Here at PR Academy we have a smashing group of tutors – all very experienced practitioners. With many people needing to do great work with limited resources, I thought I would ask them for their top tips on doing PR on a budget. This is what Maud Davis, Kate Lomax, Chris Tucker and Heather Yaxley had to say….
- Make friends with the research people. Chris explains that large
organisations carry out research all the time and suggests finding out if you can add on a few questions that could generate a news story. In a similar way, when Heather used to work for a breakdown company, she would ask outbound call staff to do quick and dirty polls on topical issues – it worked a treat around things like how people felt about things like pictures on the UK driving licence when they were first introduced.
- Find free data within the organisation. When Heather worked for that vehicle breakdown company many of her stories came from the statistics generated by call outs. Chris suggests looking at trends in phone calls or hits on a website – are there spikes in activity that have an interesting reason behind them? She quotes the example of a contact lens company which noticed that a spike in enquiries for new lenses happened around Halloween as people wanted novelty lenses to wear at Halloween parties. Cue nice calendar related story!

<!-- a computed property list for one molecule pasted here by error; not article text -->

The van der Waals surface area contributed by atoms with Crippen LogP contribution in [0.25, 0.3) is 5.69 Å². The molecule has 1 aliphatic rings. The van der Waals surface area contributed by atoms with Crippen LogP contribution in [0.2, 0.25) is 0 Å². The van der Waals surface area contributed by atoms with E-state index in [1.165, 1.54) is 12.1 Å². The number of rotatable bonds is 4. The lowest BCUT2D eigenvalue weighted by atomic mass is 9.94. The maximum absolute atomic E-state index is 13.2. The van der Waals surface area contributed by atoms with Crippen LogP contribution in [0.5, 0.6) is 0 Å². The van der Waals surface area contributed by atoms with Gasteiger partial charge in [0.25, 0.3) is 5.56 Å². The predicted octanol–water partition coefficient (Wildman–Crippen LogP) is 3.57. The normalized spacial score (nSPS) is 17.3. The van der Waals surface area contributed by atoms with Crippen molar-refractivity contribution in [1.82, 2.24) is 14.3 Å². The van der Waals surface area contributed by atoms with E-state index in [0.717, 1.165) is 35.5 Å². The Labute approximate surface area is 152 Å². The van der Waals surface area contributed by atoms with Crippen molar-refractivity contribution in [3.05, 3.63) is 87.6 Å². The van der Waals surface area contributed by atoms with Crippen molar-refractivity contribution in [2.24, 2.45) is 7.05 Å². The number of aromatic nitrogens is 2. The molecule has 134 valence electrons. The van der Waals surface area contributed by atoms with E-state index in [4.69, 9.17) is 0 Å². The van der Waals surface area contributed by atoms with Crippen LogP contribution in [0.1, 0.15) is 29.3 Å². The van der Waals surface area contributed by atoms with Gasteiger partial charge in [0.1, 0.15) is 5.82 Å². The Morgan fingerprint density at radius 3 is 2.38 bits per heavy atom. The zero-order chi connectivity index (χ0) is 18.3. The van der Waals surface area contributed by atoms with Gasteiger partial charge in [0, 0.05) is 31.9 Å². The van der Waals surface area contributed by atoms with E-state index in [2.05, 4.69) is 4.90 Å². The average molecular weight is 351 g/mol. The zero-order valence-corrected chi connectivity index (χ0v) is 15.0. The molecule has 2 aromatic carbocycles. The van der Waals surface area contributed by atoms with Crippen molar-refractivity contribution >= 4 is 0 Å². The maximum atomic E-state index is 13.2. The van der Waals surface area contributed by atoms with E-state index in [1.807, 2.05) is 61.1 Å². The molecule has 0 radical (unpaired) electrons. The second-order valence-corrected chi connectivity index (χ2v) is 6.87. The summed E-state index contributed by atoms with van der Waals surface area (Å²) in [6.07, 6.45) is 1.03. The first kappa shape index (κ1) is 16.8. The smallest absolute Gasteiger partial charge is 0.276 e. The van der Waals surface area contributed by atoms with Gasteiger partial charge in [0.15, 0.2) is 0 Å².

- Use and support local resources and expertise. Maud uses the example of Open Farm Sunday, a campaign in which she is very involved. Farmers get a media pack produced by ‘Linking Environment and Farming’ – LEAF for short – which enables them to work with the local press while LEAF and its PR team Ceres PR handle national activity. Heather agrees – she does the same thing with the Lions organisation: “I tell them that if we can do this well, with 900 clubs we will have one of the largest PR teams in the country.”
- OPR – or Other People’s Money! Heather explains that this is really about collaboration. Sometimes you can work with a partner or a supplier who will benefit from the PR activity on their own behalf and so give you a reduced cost, or even support without charge. Heather gives the example of the motor industry PR group where they have partners for events: “It helps them to achieve their own PR objective without having to organise the event, and we benefit from additional funding which makes the events viable financially.”
- Knowing what’s on the agenda. Kate says that some of her most successful media relations has resulted from being the right place at the right time – but that doesn’t happen by chance. What Kate means is anticipating and monitoring the news agenda and being ready with a perspective that will be of interest for journalists. Think government figures, major reports , the Budget etc.
So, some great tips there from the team. Do you have to deliver PR on a budget? If so, what are your top tips?